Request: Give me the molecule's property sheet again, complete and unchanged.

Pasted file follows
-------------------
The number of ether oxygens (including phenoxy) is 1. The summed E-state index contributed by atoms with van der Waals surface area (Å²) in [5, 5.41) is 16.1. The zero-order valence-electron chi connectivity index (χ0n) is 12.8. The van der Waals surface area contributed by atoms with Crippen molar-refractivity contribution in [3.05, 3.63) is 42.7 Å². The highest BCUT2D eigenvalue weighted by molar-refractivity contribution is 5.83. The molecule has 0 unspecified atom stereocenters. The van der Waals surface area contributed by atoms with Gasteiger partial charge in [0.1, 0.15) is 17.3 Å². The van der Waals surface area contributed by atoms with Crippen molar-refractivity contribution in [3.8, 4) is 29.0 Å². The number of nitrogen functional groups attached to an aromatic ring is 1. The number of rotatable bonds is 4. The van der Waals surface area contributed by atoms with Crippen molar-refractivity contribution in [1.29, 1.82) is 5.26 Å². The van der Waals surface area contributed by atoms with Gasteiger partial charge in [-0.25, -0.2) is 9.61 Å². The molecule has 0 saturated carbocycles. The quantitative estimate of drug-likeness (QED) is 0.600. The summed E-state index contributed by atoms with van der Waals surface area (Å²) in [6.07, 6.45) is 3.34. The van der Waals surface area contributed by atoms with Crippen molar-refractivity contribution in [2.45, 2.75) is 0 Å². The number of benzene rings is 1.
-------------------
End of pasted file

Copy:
The number of ether oxygens (including phenoxy) is 1. The summed E-state index contributed by atoms with van der Waals surface area (Å²) in [5, 5.41) is 16.1. The zero-order valence-electron chi connectivity index (χ0n) is 12.8. The van der Waals surface area contributed by atoms with Crippen molar-refractivity contribution in [3.05, 3.63) is 42.7 Å². The highest BCUT2D eigenvalue weighted by molar-refractivity contribution is 5.83. The molecule has 0 unspecified atom stereocenters. The van der Waals surface area contributed by atoms with Gasteiger partial charge in [0.1, 0.15) is 17.3 Å². The van der Waals surface area contributed by atoms with Crippen molar-refractivity contribution in [3.8, 4) is 29.0 Å². The number of nitrogen functional groups attached to an aromatic ring is 1. The number of rotatable bonds is 4. The van der Waals surface area contributed by atoms with Crippen molar-refractivity contribution in [1.29, 1.82) is 5.26 Å². The van der Waals surface area contributed by atoms with Gasteiger partial charge in [-0.25, -0.2) is 9.61 Å². The molecule has 0 saturated carbocycles. The quantitative estimate of drug-likeness (QED) is 0.600. The summed E-state index contributed by atoms with van der Waals surface area (Å²) in [6.07, 6.45) is 3.34. The van der Waals surface area contributed by atoms with Crippen molar-refractivity contribution in [2.45, 2.75) is 0 Å². The number of benzene rings is 1.